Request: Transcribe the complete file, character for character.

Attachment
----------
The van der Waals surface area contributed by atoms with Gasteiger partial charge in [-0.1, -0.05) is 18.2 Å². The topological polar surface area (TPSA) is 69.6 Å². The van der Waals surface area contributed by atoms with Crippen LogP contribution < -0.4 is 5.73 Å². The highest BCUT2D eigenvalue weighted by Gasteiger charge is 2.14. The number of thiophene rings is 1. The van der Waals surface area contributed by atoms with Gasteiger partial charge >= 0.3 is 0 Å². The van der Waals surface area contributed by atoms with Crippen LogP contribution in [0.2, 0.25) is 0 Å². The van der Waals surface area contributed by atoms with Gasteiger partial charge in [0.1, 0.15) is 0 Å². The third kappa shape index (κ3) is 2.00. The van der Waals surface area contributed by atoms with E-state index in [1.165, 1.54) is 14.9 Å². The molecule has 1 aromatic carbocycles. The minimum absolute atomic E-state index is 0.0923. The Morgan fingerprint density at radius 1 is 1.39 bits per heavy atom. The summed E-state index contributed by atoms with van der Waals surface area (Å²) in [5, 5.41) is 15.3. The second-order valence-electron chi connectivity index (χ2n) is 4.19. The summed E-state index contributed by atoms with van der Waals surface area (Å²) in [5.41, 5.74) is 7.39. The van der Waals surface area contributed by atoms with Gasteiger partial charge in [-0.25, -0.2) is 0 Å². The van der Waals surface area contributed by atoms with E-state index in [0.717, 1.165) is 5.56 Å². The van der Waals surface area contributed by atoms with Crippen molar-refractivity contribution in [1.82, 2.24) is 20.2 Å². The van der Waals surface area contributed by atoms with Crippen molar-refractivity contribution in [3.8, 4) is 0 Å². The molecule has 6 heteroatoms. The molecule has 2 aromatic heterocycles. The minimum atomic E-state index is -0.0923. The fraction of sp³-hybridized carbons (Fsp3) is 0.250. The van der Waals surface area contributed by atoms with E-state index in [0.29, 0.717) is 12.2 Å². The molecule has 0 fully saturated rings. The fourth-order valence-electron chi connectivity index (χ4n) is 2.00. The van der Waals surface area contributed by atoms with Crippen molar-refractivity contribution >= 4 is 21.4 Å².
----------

The van der Waals surface area contributed by atoms with Gasteiger partial charge in [-0.1, -0.05) is 18.2 Å². The topological polar surface area (TPSA) is 69.6 Å². The van der Waals surface area contributed by atoms with Crippen LogP contribution < -0.4 is 5.73 Å². The highest BCUT2D eigenvalue weighted by Gasteiger charge is 2.14. The number of thiophene rings is 1. The van der Waals surface area contributed by atoms with Gasteiger partial charge >= 0.3 is 0 Å². The van der Waals surface area contributed by atoms with Crippen LogP contribution in [0.2, 0.25) is 0 Å². The van der Waals surface area contributed by atoms with Gasteiger partial charge in [0.1, 0.15) is 0 Å². The third kappa shape index (κ3) is 2.00. The van der Waals surface area contributed by atoms with E-state index in [1.165, 1.54) is 14.9 Å². The molecule has 1 aromatic carbocycles. The minimum absolute atomic E-state index is 0.0923. The Morgan fingerprint density at radius 1 is 1.39 bits per heavy atom. The summed E-state index contributed by atoms with van der Waals surface area (Å²) in [5, 5.41) is 15.3. The second-order valence-electron chi connectivity index (χ2n) is 4.19. The summed E-state index contributed by atoms with van der Waals surface area (Å²) in [5.41, 5.74) is 7.39. The van der Waals surface area contributed by atoms with Gasteiger partial charge in [-0.25, -0.2) is 0 Å². The van der Waals surface area contributed by atoms with E-state index in [0.717, 1.165) is 5.56 Å². The van der Waals surface area contributed by atoms with Crippen molar-refractivity contribution in [1.82, 2.24) is 20.2 Å². The van der Waals surface area contributed by atoms with Crippen molar-refractivity contribution in [3.8, 4) is 0 Å². The molecule has 6 heteroatoms. The molecule has 2 aromatic heterocycles. The minimum atomic E-state index is -0.0923. The fraction of sp³-hybridized carbons (Fsp3) is 0.250. The van der Waals surface area contributed by atoms with E-state index in [0.29, 0.717) is 12.2 Å². The molecule has 0 fully saturated rings. The fourth-order valence-electron chi connectivity index (χ4n) is 2.00. The van der Waals surface area contributed by atoms with Crippen molar-refractivity contribution >= 4 is 21.4 Å².